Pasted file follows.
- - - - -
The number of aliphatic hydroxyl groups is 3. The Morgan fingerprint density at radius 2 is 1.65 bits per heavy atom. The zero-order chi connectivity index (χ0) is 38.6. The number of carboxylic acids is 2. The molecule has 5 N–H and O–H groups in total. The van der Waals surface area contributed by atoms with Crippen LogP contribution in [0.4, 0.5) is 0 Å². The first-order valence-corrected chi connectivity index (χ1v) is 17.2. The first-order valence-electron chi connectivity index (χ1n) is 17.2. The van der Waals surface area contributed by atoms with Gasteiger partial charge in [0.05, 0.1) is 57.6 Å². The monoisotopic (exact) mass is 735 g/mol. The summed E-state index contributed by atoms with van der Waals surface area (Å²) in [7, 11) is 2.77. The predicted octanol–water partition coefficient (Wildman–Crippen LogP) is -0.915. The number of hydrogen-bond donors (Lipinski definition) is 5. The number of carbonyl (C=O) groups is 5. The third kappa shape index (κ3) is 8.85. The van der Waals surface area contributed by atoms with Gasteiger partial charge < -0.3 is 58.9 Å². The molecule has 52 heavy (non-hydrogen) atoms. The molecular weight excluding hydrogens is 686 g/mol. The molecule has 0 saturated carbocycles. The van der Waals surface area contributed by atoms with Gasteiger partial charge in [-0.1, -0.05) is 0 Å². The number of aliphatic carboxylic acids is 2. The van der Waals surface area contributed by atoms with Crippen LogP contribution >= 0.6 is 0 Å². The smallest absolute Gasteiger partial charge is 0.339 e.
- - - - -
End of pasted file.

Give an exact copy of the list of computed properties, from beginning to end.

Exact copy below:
The number of aliphatic hydroxyl groups is 3. The Morgan fingerprint density at radius 2 is 1.65 bits per heavy atom. The zero-order chi connectivity index (χ0) is 38.6. The number of carboxylic acids is 2. The molecule has 5 N–H and O–H groups in total. The van der Waals surface area contributed by atoms with Crippen LogP contribution in [0.4, 0.5) is 0 Å². The first-order valence-corrected chi connectivity index (χ1v) is 17.2. The first-order valence-electron chi connectivity index (χ1n) is 17.2. The van der Waals surface area contributed by atoms with Gasteiger partial charge in [0.05, 0.1) is 57.6 Å². The monoisotopic (exact) mass is 735 g/mol. The summed E-state index contributed by atoms with van der Waals surface area (Å²) in [7, 11) is 2.77. The predicted octanol–water partition coefficient (Wildman–Crippen LogP) is -0.915. The number of hydrogen-bond donors (Lipinski definition) is 5. The number of carbonyl (C=O) groups is 5. The third kappa shape index (κ3) is 8.85. The van der Waals surface area contributed by atoms with Gasteiger partial charge < -0.3 is 58.9 Å². The molecule has 52 heavy (non-hydrogen) atoms. The molecular weight excluding hydrogens is 686 g/mol. The molecule has 0 saturated carbocycles. The van der Waals surface area contributed by atoms with Gasteiger partial charge in [-0.1, -0.05) is 0 Å². The number of aliphatic carboxylic acids is 2. The van der Waals surface area contributed by atoms with Crippen LogP contribution >= 0.6 is 0 Å². The smallest absolute Gasteiger partial charge is 0.339 e.